The Significance of Koliva (Boiled Wheat)
Orthodox Metropolis of Zambia & Malawi
In Saint John's Gospel we find this quote, "Christ said, 'Unless a wheat grain falls into the earth and dies, it remains alone; but if it dies, it bears much fruit" (St. John 12:24). As Orthodox Christians we are awaiting the Second Coming of Our Lord and Savior Jesus Christ and the General Resurrection of the dead, through Christ we have Life, Life everlasting. But, remembering the memory of our deceased beloved ones is an opportunity to pray for the souls of the departed.
Koliva (Boiled Wheat) is an important part for the beginning of Holy and Great Lent. According to tradition, koliva is connected to Holy Lent because of a miracle from Saint Theodore the Tyro. In the 4th century AD, Emperor Julian the Apostate knew that Christians would be hungry after the first week of strict fasting, which would make them go the markets in Constantinople to buy food. Emperor Julian ordered blood from pagan sacrifices to be sprinkled on the food that was sold there, trying to force the Christians to paganism. Saint Theodore the Tyro, who had died in the early 300's, appeared to the Patriarch of Constantinople, Eudoxios, in a dream, telling him that Christians should just boil wheat from their homes and sweeten it with honey, to avoid the polluted foods at the market.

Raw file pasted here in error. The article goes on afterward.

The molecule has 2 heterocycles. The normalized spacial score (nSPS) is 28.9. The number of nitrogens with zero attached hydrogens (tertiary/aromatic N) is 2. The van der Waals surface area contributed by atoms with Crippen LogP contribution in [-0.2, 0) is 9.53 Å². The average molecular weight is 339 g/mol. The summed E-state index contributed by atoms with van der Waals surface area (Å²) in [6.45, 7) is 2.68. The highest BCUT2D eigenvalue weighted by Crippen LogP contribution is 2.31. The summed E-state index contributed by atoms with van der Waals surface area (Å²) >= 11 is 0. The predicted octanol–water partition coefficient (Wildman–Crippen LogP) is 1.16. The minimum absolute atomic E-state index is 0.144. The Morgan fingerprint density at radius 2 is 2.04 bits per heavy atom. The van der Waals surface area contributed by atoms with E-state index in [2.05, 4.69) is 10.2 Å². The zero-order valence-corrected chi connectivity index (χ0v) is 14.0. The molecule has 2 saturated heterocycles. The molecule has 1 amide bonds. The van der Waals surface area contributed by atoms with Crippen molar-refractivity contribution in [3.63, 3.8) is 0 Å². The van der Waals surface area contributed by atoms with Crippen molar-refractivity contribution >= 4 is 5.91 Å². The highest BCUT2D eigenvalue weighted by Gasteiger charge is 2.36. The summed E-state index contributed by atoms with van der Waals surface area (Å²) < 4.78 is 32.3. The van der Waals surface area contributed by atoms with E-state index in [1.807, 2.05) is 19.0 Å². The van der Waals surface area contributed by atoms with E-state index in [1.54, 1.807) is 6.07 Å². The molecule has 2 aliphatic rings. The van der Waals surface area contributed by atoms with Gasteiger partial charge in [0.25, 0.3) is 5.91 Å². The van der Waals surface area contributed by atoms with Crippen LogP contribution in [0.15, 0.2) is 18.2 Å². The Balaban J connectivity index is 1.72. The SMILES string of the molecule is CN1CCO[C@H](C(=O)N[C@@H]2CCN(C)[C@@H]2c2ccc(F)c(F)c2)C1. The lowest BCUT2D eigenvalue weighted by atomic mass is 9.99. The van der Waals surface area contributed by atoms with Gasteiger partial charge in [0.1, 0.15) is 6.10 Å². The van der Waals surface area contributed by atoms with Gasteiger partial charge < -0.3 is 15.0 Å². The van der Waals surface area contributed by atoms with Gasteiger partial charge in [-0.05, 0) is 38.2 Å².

Just like the making of the Prosphora (Bread of Oblation) , a few of the faithful Orthodox Christians make koliva. However, it is necessary that Orthodox Christian men and women learn how to make koliva for their family members who are deceased and offer prayers for the forgiveness of their sins and life everlasting.
Some choose not to follow the Greek cultural customs which is their prerogative, however, it is different when it comes to the Orthodox Christian traditions. Every Orthodox Christian must adhere to the Orthodox Christian practices and to discern, between what is cultural, and what is a religious tradition. The cultural may be optional for some, but the religious traditions of our Faith are not optional! We must not only keep them alive, but we must be willing to teach them to our children, and future generations of Orthodox Christians.
Submit the orthodox Christian names (first names only) for the memorial service.
It is necessary that all of you bring the names of your loved ones for the memorial service. Make sure that the names are written legibly and that they are the Orthodox Baptismal names of the deceased. If you do not know how to write them in Greek, you may write them in English phonetics, i.e., Georgios for George, Stephanos for Steven, Hristos for Chris, Ioannis for John, etc. In other words, the way the name sounds.
Once the names are submitted they will be kept for all four Saturday of Souls. This does not mean that you need not be in church to pray for your loved ones.
Why the Church of God performs the commemoration of souls?
Orthodox Metropolis of Zambia & Malawi
"Giver rest, O Christ, among the Saints to the souls of Your servants, where there is no pain, no sorrow, no grieving, but life everlasting."